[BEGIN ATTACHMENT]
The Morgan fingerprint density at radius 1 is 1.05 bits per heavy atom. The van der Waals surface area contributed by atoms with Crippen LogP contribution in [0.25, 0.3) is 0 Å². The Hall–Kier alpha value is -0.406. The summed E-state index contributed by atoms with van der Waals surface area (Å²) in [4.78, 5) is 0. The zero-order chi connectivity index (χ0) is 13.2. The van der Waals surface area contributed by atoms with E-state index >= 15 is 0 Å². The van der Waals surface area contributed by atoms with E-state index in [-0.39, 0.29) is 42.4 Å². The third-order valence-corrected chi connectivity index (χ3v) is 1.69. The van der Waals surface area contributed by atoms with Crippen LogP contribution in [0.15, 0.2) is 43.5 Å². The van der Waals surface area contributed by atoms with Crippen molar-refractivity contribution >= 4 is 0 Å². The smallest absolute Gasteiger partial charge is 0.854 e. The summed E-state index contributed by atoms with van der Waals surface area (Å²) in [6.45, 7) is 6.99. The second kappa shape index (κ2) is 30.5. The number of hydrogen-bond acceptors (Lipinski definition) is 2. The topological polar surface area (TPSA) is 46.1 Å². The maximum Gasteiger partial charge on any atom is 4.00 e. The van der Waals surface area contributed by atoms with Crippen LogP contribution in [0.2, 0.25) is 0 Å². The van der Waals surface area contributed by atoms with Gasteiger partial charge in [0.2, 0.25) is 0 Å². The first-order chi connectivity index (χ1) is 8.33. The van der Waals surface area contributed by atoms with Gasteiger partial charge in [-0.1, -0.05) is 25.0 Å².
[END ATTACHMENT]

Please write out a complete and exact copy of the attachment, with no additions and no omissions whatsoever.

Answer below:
The Morgan fingerprint density at radius 1 is 1.05 bits per heavy atom. The van der Waals surface area contributed by atoms with Crippen LogP contribution in [0.25, 0.3) is 0 Å². The Hall–Kier alpha value is -0.406. The summed E-state index contributed by atoms with van der Waals surface area (Å²) in [4.78, 5) is 0. The zero-order chi connectivity index (χ0) is 13.2. The van der Waals surface area contributed by atoms with E-state index >= 15 is 0 Å². The van der Waals surface area contributed by atoms with E-state index in [-0.39, 0.29) is 42.4 Å². The third-order valence-corrected chi connectivity index (χ3v) is 1.69. The van der Waals surface area contributed by atoms with Crippen LogP contribution in [0.15, 0.2) is 43.5 Å². The van der Waals surface area contributed by atoms with Crippen molar-refractivity contribution >= 4 is 0 Å². The smallest absolute Gasteiger partial charge is 0.854 e. The summed E-state index contributed by atoms with van der Waals surface area (Å²) in [6.45, 7) is 6.99. The second kappa shape index (κ2) is 30.5. The number of hydrogen-bond acceptors (Lipinski definition) is 2. The topological polar surface area (TPSA) is 46.1 Å². The maximum Gasteiger partial charge on any atom is 4.00 e. The van der Waals surface area contributed by atoms with Crippen LogP contribution in [0.2, 0.25) is 0 Å². The van der Waals surface area contributed by atoms with Gasteiger partial charge in [0.2, 0.25) is 0 Å². The first-order chi connectivity index (χ1) is 8.33. The van der Waals surface area contributed by atoms with Gasteiger partial charge in [-0.1, -0.05) is 25.0 Å².